Throughout Mervyn Morris' first collection of poems, The Pond, the family is used as a setting for the most intimate and fearsome dramas. "Little Boy Crying" is no exception. In this poem, Morris investigates the complicated emotions between a father and his three year old son who has received a spanking because he has been playing in the rain. The themes of time, paternal love, and punishment are demonstrated in the complex pattern of word choice and shifts in point of view.
The poem begins by using word play to show change (bold) and water imagery (italics) to reveal the fluidity of time and introduces the theme of crime and punishment (underline):
Your mouth contorting in brief spite and hurt,
your laughter metamorphosed into howls,
your frame so recently relaxed now tight
with three year old frustration, your bright eyes
swimming tears, splashing your bare feet,
you stand there angling for a moment's hint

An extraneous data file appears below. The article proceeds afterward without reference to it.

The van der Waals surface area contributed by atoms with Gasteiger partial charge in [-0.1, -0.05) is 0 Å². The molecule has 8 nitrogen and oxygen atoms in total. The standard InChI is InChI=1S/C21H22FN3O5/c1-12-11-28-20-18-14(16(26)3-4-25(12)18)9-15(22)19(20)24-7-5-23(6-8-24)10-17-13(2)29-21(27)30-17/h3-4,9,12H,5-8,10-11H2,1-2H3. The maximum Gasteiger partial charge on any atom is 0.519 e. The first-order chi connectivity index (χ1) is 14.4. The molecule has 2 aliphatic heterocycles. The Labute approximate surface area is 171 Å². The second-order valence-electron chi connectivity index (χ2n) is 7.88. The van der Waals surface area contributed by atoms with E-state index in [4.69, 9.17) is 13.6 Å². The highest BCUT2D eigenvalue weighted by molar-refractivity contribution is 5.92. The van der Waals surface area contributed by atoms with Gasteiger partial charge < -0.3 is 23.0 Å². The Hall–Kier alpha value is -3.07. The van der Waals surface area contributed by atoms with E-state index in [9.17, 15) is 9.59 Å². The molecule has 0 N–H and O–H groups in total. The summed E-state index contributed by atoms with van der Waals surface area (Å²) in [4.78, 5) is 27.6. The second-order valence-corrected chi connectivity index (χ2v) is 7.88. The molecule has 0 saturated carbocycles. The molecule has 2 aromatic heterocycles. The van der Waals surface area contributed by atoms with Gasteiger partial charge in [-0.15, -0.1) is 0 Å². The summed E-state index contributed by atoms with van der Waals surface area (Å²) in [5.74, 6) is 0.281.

of guilt or sorrow for the quick slap struck.
Morris' wry sense of humor is especially present in the second stanza where he alludes to the language of (Grimms'?) fairy tales (superscript) to describe the only way that a three year old boy could see or understand his father's actions:
The ogre towers above you, that grim giant,
empty of feeling, a colossal cruel,
soon victim of the tale's conclusion, dead
at last. You hate him, you imagine
chopping clean the tree he's scrambling down
or plotting deeper pits to trap him in.
In the third stanza, the complexity of time/change (bold), crime, judgment and punishment (underline) are revealed in the emotions of the father, who will "piggy-back, bull-fight, anything" with his son who only understands play. Yet the father wants to teach his son a valuable lesson he "should learn." Both are suffering through the ordeal of punishment: the father who has a "fierce" love for his son and the son who is suffering because of the slap:
You cannot understand, not yet
the hurt your easy tears can scald him with
nor guess the wavering hidden behind that mask.
This fierce man longs to lift you, curb your sadness
with piggy-back or bull fight, anything,
but dare not ruin the lessons you should learn.
You must not make a plaything of the rain.
Of course, this appreciation does not do justice to the concept of the mask and the use of irony, integral parts of understanding Morris' poetics, which are hallmarks of his literary creations. For beneath his urbane intelligence there is a radical distrust of the tools such as language and metaphor that are used to explore our existential and epistemological dilemmas.